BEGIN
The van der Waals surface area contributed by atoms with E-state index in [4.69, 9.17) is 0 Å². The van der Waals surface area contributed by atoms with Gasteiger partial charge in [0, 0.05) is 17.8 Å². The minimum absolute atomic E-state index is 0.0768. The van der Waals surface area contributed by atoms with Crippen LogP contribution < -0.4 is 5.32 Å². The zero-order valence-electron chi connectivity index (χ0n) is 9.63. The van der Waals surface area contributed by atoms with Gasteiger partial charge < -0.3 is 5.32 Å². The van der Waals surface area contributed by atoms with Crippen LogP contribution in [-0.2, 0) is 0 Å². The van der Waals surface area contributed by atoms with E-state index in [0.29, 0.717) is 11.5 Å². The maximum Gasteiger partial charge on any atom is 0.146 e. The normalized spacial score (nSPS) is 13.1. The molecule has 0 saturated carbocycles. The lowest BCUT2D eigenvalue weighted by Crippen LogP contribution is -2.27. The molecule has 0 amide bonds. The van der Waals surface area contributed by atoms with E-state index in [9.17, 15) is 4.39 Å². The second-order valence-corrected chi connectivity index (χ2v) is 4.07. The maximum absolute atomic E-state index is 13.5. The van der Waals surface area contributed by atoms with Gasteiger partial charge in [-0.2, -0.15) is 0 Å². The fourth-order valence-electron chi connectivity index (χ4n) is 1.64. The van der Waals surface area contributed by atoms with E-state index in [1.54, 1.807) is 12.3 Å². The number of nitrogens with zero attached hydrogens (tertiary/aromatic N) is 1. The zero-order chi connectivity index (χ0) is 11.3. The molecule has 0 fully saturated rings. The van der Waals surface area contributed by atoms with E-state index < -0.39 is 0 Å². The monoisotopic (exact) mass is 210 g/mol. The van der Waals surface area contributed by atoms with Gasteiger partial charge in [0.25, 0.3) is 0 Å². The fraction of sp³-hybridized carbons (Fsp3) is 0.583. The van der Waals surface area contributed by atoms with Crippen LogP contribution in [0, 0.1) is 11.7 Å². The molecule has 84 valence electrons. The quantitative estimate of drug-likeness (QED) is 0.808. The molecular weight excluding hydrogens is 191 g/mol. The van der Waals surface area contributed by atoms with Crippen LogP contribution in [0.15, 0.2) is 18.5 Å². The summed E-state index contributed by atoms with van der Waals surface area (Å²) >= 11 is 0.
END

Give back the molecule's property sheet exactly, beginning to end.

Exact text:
The van der Waals surface area contributed by atoms with E-state index in [4.69, 9.17) is 0 Å². The van der Waals surface area contributed by atoms with Gasteiger partial charge in [0, 0.05) is 17.8 Å². The minimum absolute atomic E-state index is 0.0768. The van der Waals surface area contributed by atoms with Crippen LogP contribution < -0.4 is 5.32 Å². The zero-order valence-electron chi connectivity index (χ0n) is 9.63. The van der Waals surface area contributed by atoms with Gasteiger partial charge < -0.3 is 5.32 Å². The van der Waals surface area contributed by atoms with Crippen LogP contribution in [-0.2, 0) is 0 Å². The van der Waals surface area contributed by atoms with E-state index in [0.29, 0.717) is 11.5 Å². The maximum Gasteiger partial charge on any atom is 0.146 e. The normalized spacial score (nSPS) is 13.1. The molecule has 0 saturated carbocycles. The lowest BCUT2D eigenvalue weighted by Crippen LogP contribution is -2.27. The molecule has 0 amide bonds. The van der Waals surface area contributed by atoms with E-state index in [9.17, 15) is 4.39 Å². The second-order valence-corrected chi connectivity index (χ2v) is 4.07. The maximum absolute atomic E-state index is 13.5. The van der Waals surface area contributed by atoms with Gasteiger partial charge in [-0.2, -0.15) is 0 Å². The fourth-order valence-electron chi connectivity index (χ4n) is 1.64. The van der Waals surface area contributed by atoms with E-state index in [1.54, 1.807) is 12.3 Å². The number of nitrogens with zero attached hydrogens (tertiary/aromatic N) is 1. The zero-order chi connectivity index (χ0) is 11.3. The molecule has 0 fully saturated rings. The van der Waals surface area contributed by atoms with E-state index < -0.39 is 0 Å². The monoisotopic (exact) mass is 210 g/mol. The van der Waals surface area contributed by atoms with Gasteiger partial charge in [0.25, 0.3) is 0 Å². The fraction of sp³-hybridized carbons (Fsp3) is 0.583. The van der Waals surface area contributed by atoms with Crippen LogP contribution in [0, 0.1) is 11.7 Å². The molecule has 84 valence electrons. The quantitative estimate of drug-likeness (QED) is 0.808. The molecular weight excluding hydrogens is 191 g/mol. The van der Waals surface area contributed by atoms with Crippen LogP contribution in [0.15, 0.2) is 18.5 Å². The summed E-state index contributed by atoms with van der Waals surface area (Å²) >= 11 is 0.